A character's decision must proceed from
powerfully conflicting alternatives if we are to read with empathy instead of mere curiosity.
are fascinated by a character's actions largely in light
of the actions rejected and the stresses endured as a
Up of a Page (Spoken)
Try to instill emotion,
tension and conflict into every conversation and on every
page. Imagine what boring neighbors Jerry and Kramer
would be if whenever they met everything was wonderfully smooth
instead of eternally ripe with argument and banter. For
Seinfeld these little battles are either starting points
or nuances of the episode's big 'battle', and you'll
have a difficult time locating a full minute without
them. Perhaps more importantly they put Jerry, Kramer
and the rest in stark relief and in doing give us the
opportunity to (kind of) love them.
Take a closer look at
any good book, film or TV show and you'll be shocked at
just how much page to page or minute to minute conflict
Up of a Page (Subtext)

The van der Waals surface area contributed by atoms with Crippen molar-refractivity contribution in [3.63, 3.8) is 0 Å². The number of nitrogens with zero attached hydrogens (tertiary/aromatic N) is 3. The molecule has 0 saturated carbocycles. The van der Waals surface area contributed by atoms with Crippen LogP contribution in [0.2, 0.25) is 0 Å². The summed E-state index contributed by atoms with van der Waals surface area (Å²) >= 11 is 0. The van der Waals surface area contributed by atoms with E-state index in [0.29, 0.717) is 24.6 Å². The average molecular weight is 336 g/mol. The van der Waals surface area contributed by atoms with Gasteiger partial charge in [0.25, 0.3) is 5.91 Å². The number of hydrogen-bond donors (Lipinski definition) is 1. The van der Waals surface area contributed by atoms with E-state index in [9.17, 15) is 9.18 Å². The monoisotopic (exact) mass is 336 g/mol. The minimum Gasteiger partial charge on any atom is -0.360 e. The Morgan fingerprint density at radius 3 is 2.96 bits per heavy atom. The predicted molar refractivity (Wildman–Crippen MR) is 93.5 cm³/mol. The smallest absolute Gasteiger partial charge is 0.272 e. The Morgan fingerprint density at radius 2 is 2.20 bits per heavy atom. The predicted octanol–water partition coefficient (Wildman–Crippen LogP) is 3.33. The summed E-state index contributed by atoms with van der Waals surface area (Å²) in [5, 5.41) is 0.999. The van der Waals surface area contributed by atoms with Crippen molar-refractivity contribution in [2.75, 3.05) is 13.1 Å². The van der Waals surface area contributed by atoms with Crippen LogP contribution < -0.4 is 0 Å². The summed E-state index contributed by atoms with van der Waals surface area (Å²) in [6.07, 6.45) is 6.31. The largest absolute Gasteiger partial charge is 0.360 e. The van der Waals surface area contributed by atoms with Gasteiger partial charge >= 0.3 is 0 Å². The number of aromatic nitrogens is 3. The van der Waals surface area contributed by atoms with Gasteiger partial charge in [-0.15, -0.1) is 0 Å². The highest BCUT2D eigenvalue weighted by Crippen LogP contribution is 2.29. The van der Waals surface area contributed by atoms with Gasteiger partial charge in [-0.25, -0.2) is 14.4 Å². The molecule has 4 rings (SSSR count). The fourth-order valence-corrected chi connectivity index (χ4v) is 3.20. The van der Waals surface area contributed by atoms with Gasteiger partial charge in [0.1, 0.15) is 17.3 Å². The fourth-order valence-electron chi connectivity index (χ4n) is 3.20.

Whenever we deal with
people with whom we have conflict, whether love or hate,
how much of what we think and feel do we really say?
Usually not everything, for one reason or another. But
our feelings get through in subtle ways—off
handed remarks, body language, and through the very mood
of our actions.
motions are an underlying dialogue in themselves and
usually more compelling and effective to use in your
story than having a character blather out exactly what
they're thinking at every particular moment. Situations
like in life, are far more complicated. In Casablanca,
for example, Rick and Renault's entire
relationship is subtextual (rent the classic and see for
attracted to stories without conflict simply because we can't learn
anything from them. They are empty of the seeds that
might nurture our own growth, in whatever direction that
might be. Of course we love to read happy stuff in
books too, but only after the hero has traveled his or
her difficult path of personal growth and finally
reached the reward for their journey.